By Ron Dale

In 1752 there arrived in Roydon a new vicar, William Day, who already had a reputation throughout the country as a boxer.  But in the village he also set up something of a record by remaining as the vicar of St. Peters for 56 years. Known in British bare-knuckle boxing circles as The Pugilist Parson of Roydon, he once attempted to quieten a parishioner who was causing a disturbance in the church by inviting him outside to settle the argument man-to-man on the village green.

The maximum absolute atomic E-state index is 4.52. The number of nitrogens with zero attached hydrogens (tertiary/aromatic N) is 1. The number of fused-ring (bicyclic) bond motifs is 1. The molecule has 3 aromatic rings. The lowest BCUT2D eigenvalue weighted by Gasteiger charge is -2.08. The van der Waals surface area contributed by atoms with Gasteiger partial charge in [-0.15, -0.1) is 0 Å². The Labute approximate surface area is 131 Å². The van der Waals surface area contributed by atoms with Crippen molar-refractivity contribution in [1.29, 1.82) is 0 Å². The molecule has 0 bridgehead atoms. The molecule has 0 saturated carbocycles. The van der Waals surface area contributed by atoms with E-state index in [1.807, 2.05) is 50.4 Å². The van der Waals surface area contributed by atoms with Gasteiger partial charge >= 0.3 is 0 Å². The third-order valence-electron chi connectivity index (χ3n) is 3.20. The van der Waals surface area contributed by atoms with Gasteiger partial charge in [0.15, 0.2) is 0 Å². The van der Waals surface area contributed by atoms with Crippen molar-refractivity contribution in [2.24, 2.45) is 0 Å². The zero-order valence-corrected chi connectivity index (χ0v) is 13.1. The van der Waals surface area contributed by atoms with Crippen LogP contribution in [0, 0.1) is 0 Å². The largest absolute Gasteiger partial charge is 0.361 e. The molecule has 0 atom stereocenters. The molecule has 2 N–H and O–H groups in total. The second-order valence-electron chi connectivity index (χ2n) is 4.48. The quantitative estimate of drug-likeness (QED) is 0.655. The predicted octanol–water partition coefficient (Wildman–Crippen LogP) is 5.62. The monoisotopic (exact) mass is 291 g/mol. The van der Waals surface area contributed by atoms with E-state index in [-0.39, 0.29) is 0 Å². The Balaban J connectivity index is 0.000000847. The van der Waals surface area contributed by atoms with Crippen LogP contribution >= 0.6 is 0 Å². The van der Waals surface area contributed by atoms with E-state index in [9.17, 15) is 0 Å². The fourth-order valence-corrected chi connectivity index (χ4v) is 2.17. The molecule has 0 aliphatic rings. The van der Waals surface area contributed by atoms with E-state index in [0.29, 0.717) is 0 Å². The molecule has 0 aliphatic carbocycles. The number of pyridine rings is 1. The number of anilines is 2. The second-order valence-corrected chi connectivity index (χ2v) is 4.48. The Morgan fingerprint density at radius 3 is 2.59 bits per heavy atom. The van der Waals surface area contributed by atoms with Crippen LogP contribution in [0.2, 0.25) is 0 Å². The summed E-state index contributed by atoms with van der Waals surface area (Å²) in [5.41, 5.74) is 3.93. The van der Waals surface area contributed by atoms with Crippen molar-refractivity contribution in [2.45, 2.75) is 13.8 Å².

At Roydon in 1804 thieves stole from his vicarage two bibles and some curtains and saucepans, whilst the same night they also stole similar items from Stanstead Abbotts’ vicarage in Roydon Road (then called Vicarage Road). The thieves were obviously not aware of the Roydon vicar’s pugilistic reputation, but they were to suffer a worse fate than a good hiding.  Later the two men were stopped on the London Road with an unusually cumbersome load and were found to be in possession of the stolen items.  The men, William Blake and John Watson, were both found guilty of theft and were sentenced to death.